For VK in Sweden, a newspaper with 50,000 subscribers (online and offline), this warning is their alarm bell to act quickly. This fall they will implement stricter cookie popups.

“We have to obey the law,” says Wahlberg.

“But it will be a challenge to make sure we keep improving our site for our visitors. We cannot and do not want to let our audience manipulatively say yes with dark patterns to stalk them on our site. But we also know that most visitors simply click “No” when you ask them for permission. We need to make it clear that it’s in their interest to click “yes” to create relevant content for them. Without proper tracking, we cannot segment visitors into age groups and, for example, offer younger people a product that better suits their needs.”

Luckily, there’s more to do than just trying to trick visitors into clicking “yes.” Here are four steps to take:

  • Ask a lawyer to help you formulate your goals if you want to avoid fines, advises Rob van Eijk. “Don’t use common terms like ‘first-party tracking’, but explain which data you need for which purpose. In some cases, you may not need to ask for consent. You just have to inform, for example with a banner below at the bottom of the website. A lawyer should clarify to what extent the collection of the data is strictly necessary and has little impact on the privacy of the website visitor.” Here is an example (in Dutch).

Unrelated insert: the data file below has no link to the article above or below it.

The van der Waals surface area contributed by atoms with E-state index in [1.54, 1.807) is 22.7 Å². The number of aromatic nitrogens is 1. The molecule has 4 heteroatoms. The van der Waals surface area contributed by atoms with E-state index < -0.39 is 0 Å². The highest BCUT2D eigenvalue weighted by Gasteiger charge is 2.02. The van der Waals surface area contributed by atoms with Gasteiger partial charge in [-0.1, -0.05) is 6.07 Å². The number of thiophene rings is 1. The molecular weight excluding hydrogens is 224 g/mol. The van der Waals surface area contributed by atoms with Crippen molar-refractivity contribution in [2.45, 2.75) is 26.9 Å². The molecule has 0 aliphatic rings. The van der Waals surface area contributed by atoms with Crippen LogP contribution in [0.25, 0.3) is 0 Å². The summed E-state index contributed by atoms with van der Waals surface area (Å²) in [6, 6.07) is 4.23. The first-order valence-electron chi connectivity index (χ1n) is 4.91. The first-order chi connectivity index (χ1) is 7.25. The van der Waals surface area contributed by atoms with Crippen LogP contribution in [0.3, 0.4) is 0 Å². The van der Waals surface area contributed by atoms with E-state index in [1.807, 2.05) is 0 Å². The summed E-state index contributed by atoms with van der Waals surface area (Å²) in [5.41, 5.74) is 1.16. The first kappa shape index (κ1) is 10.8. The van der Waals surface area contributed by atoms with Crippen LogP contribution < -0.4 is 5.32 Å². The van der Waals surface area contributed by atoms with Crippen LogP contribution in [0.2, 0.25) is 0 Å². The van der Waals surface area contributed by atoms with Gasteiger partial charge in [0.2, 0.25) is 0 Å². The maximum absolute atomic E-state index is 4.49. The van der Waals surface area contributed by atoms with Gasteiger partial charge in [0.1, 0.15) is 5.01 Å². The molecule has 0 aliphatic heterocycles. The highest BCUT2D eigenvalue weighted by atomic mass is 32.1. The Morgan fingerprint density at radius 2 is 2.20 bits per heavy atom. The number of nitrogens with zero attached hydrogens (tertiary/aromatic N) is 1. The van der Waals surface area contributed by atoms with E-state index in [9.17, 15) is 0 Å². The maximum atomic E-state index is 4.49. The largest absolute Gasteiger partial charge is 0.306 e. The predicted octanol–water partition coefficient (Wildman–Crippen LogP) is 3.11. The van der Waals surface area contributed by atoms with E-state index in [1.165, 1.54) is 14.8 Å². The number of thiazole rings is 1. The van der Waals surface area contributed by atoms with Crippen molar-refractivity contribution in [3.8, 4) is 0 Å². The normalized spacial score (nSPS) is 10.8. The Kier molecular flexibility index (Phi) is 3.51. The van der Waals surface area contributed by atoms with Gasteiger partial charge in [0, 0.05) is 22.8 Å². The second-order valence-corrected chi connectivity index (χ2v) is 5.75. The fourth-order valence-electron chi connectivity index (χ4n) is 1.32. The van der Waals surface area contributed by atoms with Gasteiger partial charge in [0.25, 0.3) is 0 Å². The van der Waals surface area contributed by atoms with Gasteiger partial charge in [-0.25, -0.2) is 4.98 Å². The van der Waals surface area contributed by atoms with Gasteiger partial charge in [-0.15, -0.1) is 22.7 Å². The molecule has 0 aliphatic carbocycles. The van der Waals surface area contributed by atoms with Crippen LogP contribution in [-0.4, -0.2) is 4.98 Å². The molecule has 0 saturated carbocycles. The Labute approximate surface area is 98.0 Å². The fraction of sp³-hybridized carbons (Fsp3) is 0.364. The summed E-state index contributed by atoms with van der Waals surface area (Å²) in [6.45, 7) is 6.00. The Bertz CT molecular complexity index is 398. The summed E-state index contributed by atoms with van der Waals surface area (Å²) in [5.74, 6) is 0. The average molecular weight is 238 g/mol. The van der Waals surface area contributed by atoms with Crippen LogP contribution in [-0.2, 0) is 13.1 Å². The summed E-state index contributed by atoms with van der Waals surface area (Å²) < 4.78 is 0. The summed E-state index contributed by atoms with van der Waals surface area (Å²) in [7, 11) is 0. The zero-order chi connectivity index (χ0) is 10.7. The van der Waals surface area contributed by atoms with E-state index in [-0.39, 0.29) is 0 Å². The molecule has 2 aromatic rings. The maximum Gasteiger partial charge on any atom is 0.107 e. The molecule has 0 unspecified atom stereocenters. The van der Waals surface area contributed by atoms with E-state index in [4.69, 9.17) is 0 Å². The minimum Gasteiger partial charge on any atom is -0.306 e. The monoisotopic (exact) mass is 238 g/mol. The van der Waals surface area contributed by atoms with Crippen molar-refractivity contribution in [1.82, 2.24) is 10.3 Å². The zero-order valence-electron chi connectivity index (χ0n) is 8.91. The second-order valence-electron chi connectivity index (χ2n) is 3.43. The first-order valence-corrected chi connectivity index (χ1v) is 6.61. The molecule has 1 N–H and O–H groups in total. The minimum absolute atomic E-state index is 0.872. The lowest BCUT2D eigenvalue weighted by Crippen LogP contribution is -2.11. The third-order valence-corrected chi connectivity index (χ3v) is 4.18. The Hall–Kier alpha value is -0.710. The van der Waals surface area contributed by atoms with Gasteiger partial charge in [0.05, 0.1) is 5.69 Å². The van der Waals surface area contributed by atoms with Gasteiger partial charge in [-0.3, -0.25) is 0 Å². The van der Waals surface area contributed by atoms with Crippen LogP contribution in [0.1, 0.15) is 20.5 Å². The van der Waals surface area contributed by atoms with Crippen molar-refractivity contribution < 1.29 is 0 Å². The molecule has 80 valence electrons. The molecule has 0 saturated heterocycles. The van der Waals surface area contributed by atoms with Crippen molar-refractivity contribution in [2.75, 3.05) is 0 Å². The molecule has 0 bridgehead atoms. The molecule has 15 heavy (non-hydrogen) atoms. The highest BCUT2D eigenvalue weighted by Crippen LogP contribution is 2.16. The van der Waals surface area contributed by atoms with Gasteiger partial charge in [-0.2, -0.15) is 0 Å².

• Be vigilant and respect GDPR data processing agreements. “Most websites don’t collect their data. They use third-party providers such as Google Analytics or smartocto to process their data. You must agree that these companies only process the data on your behalf and do not use it for their purpose.” Here is a template.
  • Observe the legal obligations when working with processors outside the EU. “The United States is a leading provider of technology, but the required level of data protection has a complex history.” Media could also focus on working with local parties, suggests Van Eijk.
  • Explore contextual advertising. “The Dutch public broadcaster NPO has switched to contextual advertising instead of targeted advertising. With machine learning, they can now sell ads that are very well connected to the topic of their editorial content. For the NPO it is even more lucrative than using targeted advertising.”

Media companies sometimes consider consent part of the contract for premium members. But that could be a risky business, concludes Van Eijk. “You still have to ask for consent to use personal data for advertising. Let’s not forget that data protection is a fundamental right within the EU. But if you have the right intentions, it is possible to work with lawyers to finalize the contract with premium members in a way that could be used to improve the journalistic product.”

Stefan ten Teije is a journalist and former editor of AD.nl and NU.nl, two major news websites in the Netherlands. He specialized in the housing market. He recently changed jobs and became smartocto’s first senior content editor. He writes about the challenges (and solutions) facing news media around the world.